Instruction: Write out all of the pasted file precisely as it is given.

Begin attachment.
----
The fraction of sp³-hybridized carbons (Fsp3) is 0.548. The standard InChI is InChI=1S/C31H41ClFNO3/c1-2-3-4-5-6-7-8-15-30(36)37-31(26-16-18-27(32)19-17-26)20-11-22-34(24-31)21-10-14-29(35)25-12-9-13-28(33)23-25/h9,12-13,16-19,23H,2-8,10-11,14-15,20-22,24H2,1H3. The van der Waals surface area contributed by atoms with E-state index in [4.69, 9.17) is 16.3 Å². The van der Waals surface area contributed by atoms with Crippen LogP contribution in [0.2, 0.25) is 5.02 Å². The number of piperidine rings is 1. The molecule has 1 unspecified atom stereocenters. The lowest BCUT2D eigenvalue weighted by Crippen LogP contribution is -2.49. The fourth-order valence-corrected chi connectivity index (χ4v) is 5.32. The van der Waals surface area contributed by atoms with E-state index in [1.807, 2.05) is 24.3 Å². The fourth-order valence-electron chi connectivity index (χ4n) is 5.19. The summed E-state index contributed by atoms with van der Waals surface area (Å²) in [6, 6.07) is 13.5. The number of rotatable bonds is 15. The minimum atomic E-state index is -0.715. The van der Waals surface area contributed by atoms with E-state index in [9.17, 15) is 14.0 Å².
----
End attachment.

The fraction of sp³-hybridized carbons (Fsp3) is 0.548. The standard InChI is InChI=1S/C31H41ClFNO3/c1-2-3-4-5-6-7-8-15-30(36)37-31(26-16-18-27(32)19-17-26)20-11-22-34(24-31)21-10-14-29(35)25-12-9-13-28(33)23-25/h9,12-13,16-19,23H,2-8,10-11,14-15,20-22,24H2,1H3. The van der Waals surface area contributed by atoms with E-state index in [4.69, 9.17) is 16.3 Å². The van der Waals surface area contributed by atoms with Crippen LogP contribution in [0.2, 0.25) is 5.02 Å². The number of piperidine rings is 1. The molecule has 1 unspecified atom stereocenters. The lowest BCUT2D eigenvalue weighted by Crippen LogP contribution is -2.49. The fourth-order valence-corrected chi connectivity index (χ4v) is 5.32. The van der Waals surface area contributed by atoms with E-state index in [1.807, 2.05) is 24.3 Å². The fourth-order valence-electron chi connectivity index (χ4n) is 5.19. The summed E-state index contributed by atoms with van der Waals surface area (Å²) in [6, 6.07) is 13.5. The number of rotatable bonds is 15. The minimum atomic E-state index is -0.715. The van der Waals surface area contributed by atoms with E-state index in [9.17, 15) is 14.0 Å².